Friday 1st June, 2001
St Heliers, Jersey
Writer : James Frankham

STARSHIP pitched in the swell; sheets of green water slapped against the hull and coated the windows with a salty residue. It was nice to have a passage that didn’t require transforming the salon and wheelhouse to conform to the ardour of ocean movement. The southern most island of the Channel Island group loomed in the distance and STARSHIP had a schedule to meet. On this part of the planet we are governed by the moon. The tides around Jersey are among the strongest in the world, with an intertidal range approaching 14 metres (40 feet). In fact the surface area of the island increases from 45 to 63 square miles at low tide! Everyday a little real estate miracle.

The marina at St Heliers Harbour has traffic lights. Green means you can enter safely, Red says “Sorry, closed due to lack of water”. Massive gates close behind STARSHIP, stemming the water flow of the outgoing tide to ensure that plenty remains beneath the vessels moored within. We couldn’t leave if we wanted to.


A quiet evening square.

Jersey. Heard that word before? Ah yes; woolly jumpers, pullovers, sweaters – whatever you care to call them, the title originated here. The Island has been associated with knitting for over four hundred years. Many knitted garments were exported in the 16th century from Jersey to England and the Continent. ‘Jersey’ became synonymous with knitted garments and the name stuck.

So with visions of agriculture and knitwear swimming in my mind, Michael and I meandered ashore for a quick excursion. It seems much has changed since liberation from the German forces in 1945. We stepped into the unexpected. Streets buzzed with vehicles and pedestrians, stores vibrated with the latest fashion and music, cafes were alive and people sauntered from place to place with a courteous haste. This island of 85 000 even has its very own cellular network!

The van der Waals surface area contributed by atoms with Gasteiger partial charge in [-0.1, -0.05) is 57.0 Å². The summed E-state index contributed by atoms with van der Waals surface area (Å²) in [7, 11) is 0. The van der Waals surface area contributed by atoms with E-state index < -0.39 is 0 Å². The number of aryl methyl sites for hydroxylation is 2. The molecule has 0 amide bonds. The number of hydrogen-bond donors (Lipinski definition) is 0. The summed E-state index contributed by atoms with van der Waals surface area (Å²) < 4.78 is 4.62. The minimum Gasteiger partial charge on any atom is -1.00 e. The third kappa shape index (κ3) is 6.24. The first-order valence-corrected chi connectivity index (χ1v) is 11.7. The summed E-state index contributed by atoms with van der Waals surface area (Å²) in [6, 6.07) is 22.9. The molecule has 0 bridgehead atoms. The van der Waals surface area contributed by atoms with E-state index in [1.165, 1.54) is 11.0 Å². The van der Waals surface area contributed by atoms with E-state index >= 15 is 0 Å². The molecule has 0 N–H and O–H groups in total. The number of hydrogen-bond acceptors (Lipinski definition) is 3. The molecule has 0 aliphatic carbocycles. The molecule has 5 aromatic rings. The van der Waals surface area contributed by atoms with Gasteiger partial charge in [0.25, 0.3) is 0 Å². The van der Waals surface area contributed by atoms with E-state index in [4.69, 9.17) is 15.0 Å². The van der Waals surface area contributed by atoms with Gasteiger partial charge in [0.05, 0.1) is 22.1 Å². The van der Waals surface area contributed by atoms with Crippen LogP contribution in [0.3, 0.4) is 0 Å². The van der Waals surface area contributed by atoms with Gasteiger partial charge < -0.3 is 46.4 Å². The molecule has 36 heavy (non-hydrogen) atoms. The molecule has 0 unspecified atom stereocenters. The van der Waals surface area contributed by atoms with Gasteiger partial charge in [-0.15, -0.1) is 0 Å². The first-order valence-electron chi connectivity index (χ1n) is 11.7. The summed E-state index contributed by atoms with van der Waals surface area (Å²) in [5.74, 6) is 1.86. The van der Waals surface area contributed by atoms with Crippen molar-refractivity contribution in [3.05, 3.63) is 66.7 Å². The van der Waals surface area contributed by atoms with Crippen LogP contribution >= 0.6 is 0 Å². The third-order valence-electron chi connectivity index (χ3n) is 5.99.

King Street.

Jersey is not part of the UK, nor is it a colony, but yet has allegiance to the Crown. It maintains its own legislative assembly called the ‘States of Jersey’ and is responsible for regulation of its own domestic affairs, including taxation. The tax regime has attracted significant foreign investment and hosts 73 banks, 33 000 registered companies and more than US$200 billion deposited on the Island at any one time. As such, Finance contributes 55% to the Gross Domestic Product (GDP). Nearly a million visitors per annum ensure a healthy 24% of the GDP belongs to Tourism. My delusions of farmers and cosy jumpers finally expired when I read that agriculture sneaks in with a pale 5%. Farmers no more.

We were enthusiastically pointed in the direction of the Tourist Bureau and the office of Michael Tait, the Director of Jersey Tourism. He furnished us with a remarkable array of ideas, pamphlets, arranged a rental car and launched a barrage of strategic calls on our behalf to relevant environmental and cultural points of interest. This island is brimming with an incredible range of things to do and see which you can look forward to reading about over the next week.

Stay tuned,

James

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